I was astonished to read a report by BBC News Europe that revealed the story of how a subsidiary of re-insurer Munich Re organised an event in a brothel to reward its high performing executives. About 100 guests attended alongside 20 escorts who would fulfill any requests. A business newspaper reported that the escorts wore colour-coded arm-bands to signify their availability, and, in true German efficiency, the women had their arms stamped after each service rendered. For the full story see BBC NEWS.
This salacious story raises the vital question of how to design an effective HR Reward and Recognition strategy. So lets take a quick tour of some of the major motivational theories, with lessons for Munich Re. These are taken from my new book “Punk Rock HR – A no bullshit guide to hiring, inspiring and firing staff”
Abraham Maslow pointed out that we have a hierarchy of needs ranging from basic instincts to realising one’s true potential. Reward and recognition strategies should therefore take account of ‘where people are ‘at’, rather than attempting to apply a ‘one size fits all’ approach. On this model alone Munich Re could have profited from my guidance. High performers have probably satisfied most of their lower order material needs and would be more likely to be looking for what Maslow called ‘self actualisation’, or ‘finding oneself’. The provision of instant gratification at Munich Re’s subsidiary may have served only to emphasise the gap between material rewards and these higher level spiritual gains.
“Money don’t satisfy but it sure ’nuff pay for the search” – wise words from Prince, based on the wiser research of Frederick Herzberg from his theory of ‘satisfiers’ and ‘dissatisfiers’. Basically, the things that produce long term satisfaction differ from those that demotivate people. Money is a dissatisfier in Herzberg terms – double people’s salary and they don’t necessarily work twice as hard for twice as long over the long term. Indeed, better pay may just produce a desire for more money. It’s highly probable that sex operates in the same way (although I’m sure any good academic would tell us that much more research is needed in this area). So, poor old Munich Re will simply have built a problem up for themselves long term….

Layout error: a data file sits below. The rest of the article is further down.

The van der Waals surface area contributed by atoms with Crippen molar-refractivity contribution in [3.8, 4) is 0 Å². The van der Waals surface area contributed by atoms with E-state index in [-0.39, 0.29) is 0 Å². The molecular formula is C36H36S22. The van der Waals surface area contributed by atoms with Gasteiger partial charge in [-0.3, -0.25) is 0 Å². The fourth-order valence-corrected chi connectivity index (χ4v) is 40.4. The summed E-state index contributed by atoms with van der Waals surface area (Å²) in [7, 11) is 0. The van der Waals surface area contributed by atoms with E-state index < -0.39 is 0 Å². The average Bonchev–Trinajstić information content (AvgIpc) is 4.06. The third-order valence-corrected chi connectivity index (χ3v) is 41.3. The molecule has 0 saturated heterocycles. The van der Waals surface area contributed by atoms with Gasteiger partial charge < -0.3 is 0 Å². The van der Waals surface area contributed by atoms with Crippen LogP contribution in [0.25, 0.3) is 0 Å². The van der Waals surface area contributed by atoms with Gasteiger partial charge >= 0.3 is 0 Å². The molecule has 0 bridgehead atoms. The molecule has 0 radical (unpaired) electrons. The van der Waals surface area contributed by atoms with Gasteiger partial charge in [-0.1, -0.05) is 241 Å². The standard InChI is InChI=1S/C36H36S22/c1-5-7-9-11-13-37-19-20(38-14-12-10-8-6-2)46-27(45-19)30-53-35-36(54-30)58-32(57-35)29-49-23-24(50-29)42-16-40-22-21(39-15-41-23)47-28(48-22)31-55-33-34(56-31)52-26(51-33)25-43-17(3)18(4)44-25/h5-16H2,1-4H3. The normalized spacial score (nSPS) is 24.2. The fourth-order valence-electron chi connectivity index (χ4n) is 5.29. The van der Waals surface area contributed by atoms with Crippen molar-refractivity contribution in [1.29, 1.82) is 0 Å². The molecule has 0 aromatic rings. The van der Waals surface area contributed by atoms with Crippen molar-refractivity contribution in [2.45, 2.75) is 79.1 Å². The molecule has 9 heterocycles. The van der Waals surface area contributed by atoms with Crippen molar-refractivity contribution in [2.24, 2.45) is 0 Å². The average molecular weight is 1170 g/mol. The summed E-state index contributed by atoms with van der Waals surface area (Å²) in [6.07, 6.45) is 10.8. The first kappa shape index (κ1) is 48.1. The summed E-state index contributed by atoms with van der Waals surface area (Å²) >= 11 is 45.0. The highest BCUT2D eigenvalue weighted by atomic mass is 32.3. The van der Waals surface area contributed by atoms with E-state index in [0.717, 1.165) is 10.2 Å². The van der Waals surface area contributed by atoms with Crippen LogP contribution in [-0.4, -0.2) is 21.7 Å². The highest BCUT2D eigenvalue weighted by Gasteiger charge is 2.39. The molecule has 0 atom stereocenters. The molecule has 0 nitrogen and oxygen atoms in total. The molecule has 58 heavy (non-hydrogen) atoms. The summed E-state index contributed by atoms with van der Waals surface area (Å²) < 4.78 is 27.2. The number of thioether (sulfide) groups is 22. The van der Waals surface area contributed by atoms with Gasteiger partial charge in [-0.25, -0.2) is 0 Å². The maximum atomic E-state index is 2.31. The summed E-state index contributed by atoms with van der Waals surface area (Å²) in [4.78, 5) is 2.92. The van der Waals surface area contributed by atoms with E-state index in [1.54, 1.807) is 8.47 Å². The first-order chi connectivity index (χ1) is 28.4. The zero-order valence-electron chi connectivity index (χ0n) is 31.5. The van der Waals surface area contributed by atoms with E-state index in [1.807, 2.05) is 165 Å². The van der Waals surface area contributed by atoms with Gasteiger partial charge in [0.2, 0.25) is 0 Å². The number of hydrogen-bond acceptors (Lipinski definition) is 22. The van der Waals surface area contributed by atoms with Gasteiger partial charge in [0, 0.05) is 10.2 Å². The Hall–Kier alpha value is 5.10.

I could bang on about Victor Vroom and expectancy theory, but I sense that my words may be too late for the HR Department at Munich Re. I guess the real question that most HR people ask about reward and recognition strategy is “Has it improved performance?” Even here, I suspect we may fall into the trap of ‘premature evaluation’, as most serious HR professionals know that it is not the instant response of a reward strategy that counts, but longer term actions and the impact of those actions on the business. Since Munich Re have suspended one of their 3 B’s of reward, it’s unlikely they will ever get to know if sexual healing helps reinsurance executives hit the high performance ceiling!